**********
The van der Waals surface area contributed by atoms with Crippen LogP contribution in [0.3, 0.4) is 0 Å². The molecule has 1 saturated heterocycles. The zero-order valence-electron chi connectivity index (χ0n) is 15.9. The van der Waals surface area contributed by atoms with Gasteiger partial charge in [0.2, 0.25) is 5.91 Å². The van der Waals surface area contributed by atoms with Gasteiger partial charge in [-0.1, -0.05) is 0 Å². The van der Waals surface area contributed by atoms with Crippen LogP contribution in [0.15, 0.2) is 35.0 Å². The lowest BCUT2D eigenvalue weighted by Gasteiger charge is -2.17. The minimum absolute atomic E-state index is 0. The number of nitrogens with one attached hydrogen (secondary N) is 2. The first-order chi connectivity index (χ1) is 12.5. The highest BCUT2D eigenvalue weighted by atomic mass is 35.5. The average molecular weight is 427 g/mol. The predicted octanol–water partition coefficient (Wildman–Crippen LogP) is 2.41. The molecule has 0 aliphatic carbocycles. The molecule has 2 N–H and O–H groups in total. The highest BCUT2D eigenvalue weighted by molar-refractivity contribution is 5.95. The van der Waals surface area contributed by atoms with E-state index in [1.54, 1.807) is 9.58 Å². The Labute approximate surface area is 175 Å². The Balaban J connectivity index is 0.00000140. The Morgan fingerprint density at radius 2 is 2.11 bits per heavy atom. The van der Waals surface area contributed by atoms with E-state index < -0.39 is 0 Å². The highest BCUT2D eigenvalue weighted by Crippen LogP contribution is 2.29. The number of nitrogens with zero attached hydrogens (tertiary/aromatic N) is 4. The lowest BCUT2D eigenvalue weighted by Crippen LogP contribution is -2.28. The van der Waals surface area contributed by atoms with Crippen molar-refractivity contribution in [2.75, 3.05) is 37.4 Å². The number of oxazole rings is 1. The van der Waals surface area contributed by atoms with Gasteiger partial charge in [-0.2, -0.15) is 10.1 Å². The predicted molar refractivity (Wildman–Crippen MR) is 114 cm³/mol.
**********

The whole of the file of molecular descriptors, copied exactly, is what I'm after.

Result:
The van der Waals surface area contributed by atoms with Crippen LogP contribution in [0.3, 0.4) is 0 Å². The molecule has 1 saturated heterocycles. The zero-order valence-electron chi connectivity index (χ0n) is 15.9. The van der Waals surface area contributed by atoms with Gasteiger partial charge in [0.2, 0.25) is 5.91 Å². The van der Waals surface area contributed by atoms with Gasteiger partial charge in [-0.1, -0.05) is 0 Å². The van der Waals surface area contributed by atoms with Crippen LogP contribution in [0.15, 0.2) is 35.0 Å². The lowest BCUT2D eigenvalue weighted by Gasteiger charge is -2.17. The minimum absolute atomic E-state index is 0. The number of nitrogens with one attached hydrogen (secondary N) is 2. The first-order chi connectivity index (χ1) is 12.5. The highest BCUT2D eigenvalue weighted by atomic mass is 35.5. The average molecular weight is 427 g/mol. The predicted octanol–water partition coefficient (Wildman–Crippen LogP) is 2.41. The molecule has 0 aliphatic carbocycles. The molecule has 2 N–H and O–H groups in total. The highest BCUT2D eigenvalue weighted by molar-refractivity contribution is 5.95. The van der Waals surface area contributed by atoms with E-state index in [1.54, 1.807) is 9.58 Å². The Labute approximate surface area is 175 Å². The Balaban J connectivity index is 0.00000140. The Morgan fingerprint density at radius 2 is 2.11 bits per heavy atom. The van der Waals surface area contributed by atoms with E-state index < -0.39 is 0 Å². The highest BCUT2D eigenvalue weighted by Crippen LogP contribution is 2.29. The number of nitrogens with zero attached hydrogens (tertiary/aromatic N) is 4. The lowest BCUT2D eigenvalue weighted by Crippen LogP contribution is -2.28. The van der Waals surface area contributed by atoms with Crippen molar-refractivity contribution in [2.75, 3.05) is 37.4 Å². The number of oxazole rings is 1. The van der Waals surface area contributed by atoms with Gasteiger partial charge in [-0.2, -0.15) is 10.1 Å². The predicted molar refractivity (Wildman–Crippen MR) is 114 cm³/mol.